The Idealist: a brilliant, gripping, disturbing portrait of Jeffrey Sachs

October 31, 2013

     By Duncan Green     

For The Idealist, Nina Munk, a Vanity Fair journothe-idealist cover, stalked Jeffrey Sachs for six years, focusing on his controversial Millennium Villages Project (MVP). She interviewed the man, sat in on his meetings with bigwigs, and hung around the Millennium Villages to find out what happened when the Prof’s entourage moved on.

The result is more subtle than a simple hatchet job. She portrays Sachs as a man of almost pathological drive and egotism, which both leads to big successes (massive victories on distribution of free anti-malarial bednets for example) and to a refusal to listen or learn from criticism. He comes across as a kind of uber-campaigner, devoid of doubt, absolutely refusing to take no for an answer, dismissive (often in highly personal terms) of anyone who disagrees with him.

There are some memorable vignettes, captured by Munk’s unblinking observation. Sachs lecturing Uganda’s bored President Museveni about boosting farm yields with free fertilizer, when all the President wants is his cup of tea, concluding (as he leaves) ‘This is not India or China, Professor. There are no markets. There is no network. No rails. No roads. We have no political cohesion.’

Where next?

Where next?

Or a horrendous confrontation with aid donors in a posh Tanzanian hotel. Sachs asks to ‘speak briefly’ and launches into a lecture on how to end Tanzania’s poverty and the case for distributing bednets. Any questions? Silence for a full minute, then this from USAID head Pamela White: ‘I don’t want to argue with you Jeff, because I don’t want to be called ignorant or unprofessional. I have worked in Africa for 30 years. My colleagues combined have worked in the field for one hundred plus years . We don’t like your tone. We don’t like you preaching to us. We are not your students. We do not work for you.’

Completely undeterred, Sachs goes off to his next meeting and persuades Tanzania’s president of the case (against donor opposition) for free bednets.

To which an activist  might say ‘see what a great campaigner he is? He thinks big; he brooks no opposition. He gets it that ‘they always say no until they say yes’. He’s a role model!’

And they’d be partly right – think Jubilee 2000, or access to medicines, or the Arms Trade Treaty – all of them were opposed by sensible experts with ‘years in the field’ saying it was impossible. Until people said yes.

But what if Sachs is wrong? Where does he get his cosmically forceful opinions and recommendations from? It certainly doesn’t seem to be from listening to poor people (listening clearly isn’t his thing). The bednet hero is also the guy behind disastrous structural adjustment programmes in Russia and Bolivia.

And whenever he moves beyond simply lobbying for more aid cash, he seems to come unstuck. Nowhere more so than the MVPs. Munk steps smartly between the global Sachs bandwagon and the slow grind of the village projects. She gets to know both villagers and African MVP staffers, charting their hopes, initial successes and (eventually) disillusion as the money runs out and/or things go wrong. The MVPs follow the arc of previous ‘big push’ efforts such as Integrated Rural Development – new crops rot in the absence of roads or markets; stuff gets stolen; governments fail to allocate cash to fill new schools and hospitals with staff and equipment. Technical fixes founder because there is no understanding of (or interest in) power, politics or how stuff happens (or doesn’t).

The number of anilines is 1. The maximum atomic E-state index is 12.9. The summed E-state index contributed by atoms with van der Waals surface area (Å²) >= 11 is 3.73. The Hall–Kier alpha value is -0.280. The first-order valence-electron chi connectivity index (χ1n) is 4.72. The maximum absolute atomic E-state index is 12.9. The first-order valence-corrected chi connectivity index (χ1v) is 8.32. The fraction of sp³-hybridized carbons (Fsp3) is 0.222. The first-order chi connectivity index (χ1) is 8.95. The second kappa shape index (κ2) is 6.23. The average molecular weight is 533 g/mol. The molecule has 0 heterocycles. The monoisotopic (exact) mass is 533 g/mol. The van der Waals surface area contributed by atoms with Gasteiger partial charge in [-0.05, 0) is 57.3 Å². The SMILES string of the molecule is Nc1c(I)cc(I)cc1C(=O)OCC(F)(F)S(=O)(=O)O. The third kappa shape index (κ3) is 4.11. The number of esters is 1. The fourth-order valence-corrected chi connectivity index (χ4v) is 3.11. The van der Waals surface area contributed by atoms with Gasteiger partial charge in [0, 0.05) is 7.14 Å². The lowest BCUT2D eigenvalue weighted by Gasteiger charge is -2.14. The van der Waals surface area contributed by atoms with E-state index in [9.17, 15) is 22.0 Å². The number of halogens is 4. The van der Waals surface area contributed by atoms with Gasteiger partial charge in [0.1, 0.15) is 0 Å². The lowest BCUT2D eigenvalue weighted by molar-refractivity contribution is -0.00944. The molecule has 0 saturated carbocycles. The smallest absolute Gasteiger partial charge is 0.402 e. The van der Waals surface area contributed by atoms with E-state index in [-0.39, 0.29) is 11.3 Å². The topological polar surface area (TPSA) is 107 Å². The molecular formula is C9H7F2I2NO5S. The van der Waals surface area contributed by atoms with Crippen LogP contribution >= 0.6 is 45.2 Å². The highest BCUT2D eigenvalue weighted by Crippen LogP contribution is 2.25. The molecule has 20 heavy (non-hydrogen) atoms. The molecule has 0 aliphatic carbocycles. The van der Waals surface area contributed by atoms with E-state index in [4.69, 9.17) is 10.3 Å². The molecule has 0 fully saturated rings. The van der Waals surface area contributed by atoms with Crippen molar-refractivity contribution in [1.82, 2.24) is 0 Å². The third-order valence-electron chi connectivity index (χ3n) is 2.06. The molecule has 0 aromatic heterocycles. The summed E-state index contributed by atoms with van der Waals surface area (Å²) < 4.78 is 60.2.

By the end of the book, Munk portrays Sachs as a slightly tragic figure, bored by the albatross of the MVPs, whose bubble has been burst by failure and a refusal to acknowledge the crescendo of criticism over its lack of independent evaluation of its $120m spending. Sachs is now ‘like a sawed-off shotgun, scattering ammunition in all directions’, in tweets on the Eurocrisis, climate change, Robin Hood Tax, energy, News Corporation corruption. Sachs’ even becomes a bit of a joke when he nominates himself for World Bank president.

Mind you, I don’t think Sachs sees it that way. Here he is today, making the case for more aid for the Global Fund.

The book ends quoting Sachs: ‘You can have a firm conviction even in an uncertain world – it’s the best you can do, actually – and that is the nature of

So where's the millennium village?

So where's the millennium village?

my conviction.’

But for me this also shows the limits to conviction, unless it is accompanied by lots of other stuff – humility, listening deeply to the people you are trying to help, not dismissing your critics, admitting and learning from failure. Even a steamroller (especially a steamroller) needs to be pointed in the right direction.

Absent all those, Sachs reminds me of some literary figure, a tragic hero battling to change the world for the better (in his eyes), brought low by his own arrogance, the machinations of lesser beings and the messiness of reality.

I asked people via Twitter for suggestions for who that literary character might be. A Russian – Pierre in War and Peace? Maybe Depardieu’s character  in Jean de Florette? I can’t believe Shakespeare hasn’t got such a figure – any nominations?

For other reviews see here.

[Update: most extraordinary suggestion yet on literary comparisons? Klaus Kinski/Fitzcarraldo – thanks to Hauke Maas for that one]

October 31, 2013
Duncan Green